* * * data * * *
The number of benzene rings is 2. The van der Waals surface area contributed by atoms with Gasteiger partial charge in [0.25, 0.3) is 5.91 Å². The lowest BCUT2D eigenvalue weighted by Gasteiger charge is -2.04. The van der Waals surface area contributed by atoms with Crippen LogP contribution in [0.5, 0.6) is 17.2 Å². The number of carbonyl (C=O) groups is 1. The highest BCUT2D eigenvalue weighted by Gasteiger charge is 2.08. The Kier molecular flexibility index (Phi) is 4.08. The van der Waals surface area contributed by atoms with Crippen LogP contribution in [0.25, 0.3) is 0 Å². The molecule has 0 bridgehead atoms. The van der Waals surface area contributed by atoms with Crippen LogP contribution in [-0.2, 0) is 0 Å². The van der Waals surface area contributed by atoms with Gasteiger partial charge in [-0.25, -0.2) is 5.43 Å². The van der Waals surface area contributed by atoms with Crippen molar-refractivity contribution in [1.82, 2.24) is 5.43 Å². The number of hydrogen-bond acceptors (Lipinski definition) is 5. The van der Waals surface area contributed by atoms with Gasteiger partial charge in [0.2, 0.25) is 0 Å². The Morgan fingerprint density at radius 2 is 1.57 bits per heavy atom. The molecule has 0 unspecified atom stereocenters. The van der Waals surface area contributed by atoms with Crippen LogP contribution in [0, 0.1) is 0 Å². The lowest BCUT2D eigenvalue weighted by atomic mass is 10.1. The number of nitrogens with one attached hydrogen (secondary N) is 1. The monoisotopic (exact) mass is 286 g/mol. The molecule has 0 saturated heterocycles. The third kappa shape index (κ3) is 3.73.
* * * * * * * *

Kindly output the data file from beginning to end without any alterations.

The number of benzene rings is 2. The van der Waals surface area contributed by atoms with Gasteiger partial charge in [0.25, 0.3) is 5.91 Å². The lowest BCUT2D eigenvalue weighted by Gasteiger charge is -2.04. The van der Waals surface area contributed by atoms with Crippen LogP contribution in [0.5, 0.6) is 17.2 Å². The number of carbonyl (C=O) groups is 1. The highest BCUT2D eigenvalue weighted by Gasteiger charge is 2.08. The Kier molecular flexibility index (Phi) is 4.08. The van der Waals surface area contributed by atoms with Crippen LogP contribution in [0.25, 0.3) is 0 Å². The molecule has 0 bridgehead atoms. The van der Waals surface area contributed by atoms with Crippen LogP contribution in [-0.2, 0) is 0 Å². The van der Waals surface area contributed by atoms with Gasteiger partial charge in [-0.25, -0.2) is 5.43 Å². The van der Waals surface area contributed by atoms with Crippen molar-refractivity contribution in [1.82, 2.24) is 5.43 Å². The number of hydrogen-bond acceptors (Lipinski definition) is 5. The van der Waals surface area contributed by atoms with Gasteiger partial charge in [0.2, 0.25) is 0 Å². The Morgan fingerprint density at radius 2 is 1.57 bits per heavy atom. The molecule has 0 unspecified atom stereocenters. The van der Waals surface area contributed by atoms with Crippen LogP contribution in [0, 0.1) is 0 Å². The lowest BCUT2D eigenvalue weighted by atomic mass is 10.1. The number of nitrogens with one attached hydrogen (secondary N) is 1. The monoisotopic (exact) mass is 286 g/mol. The molecule has 0 saturated heterocycles. The third kappa shape index (κ3) is 3.73.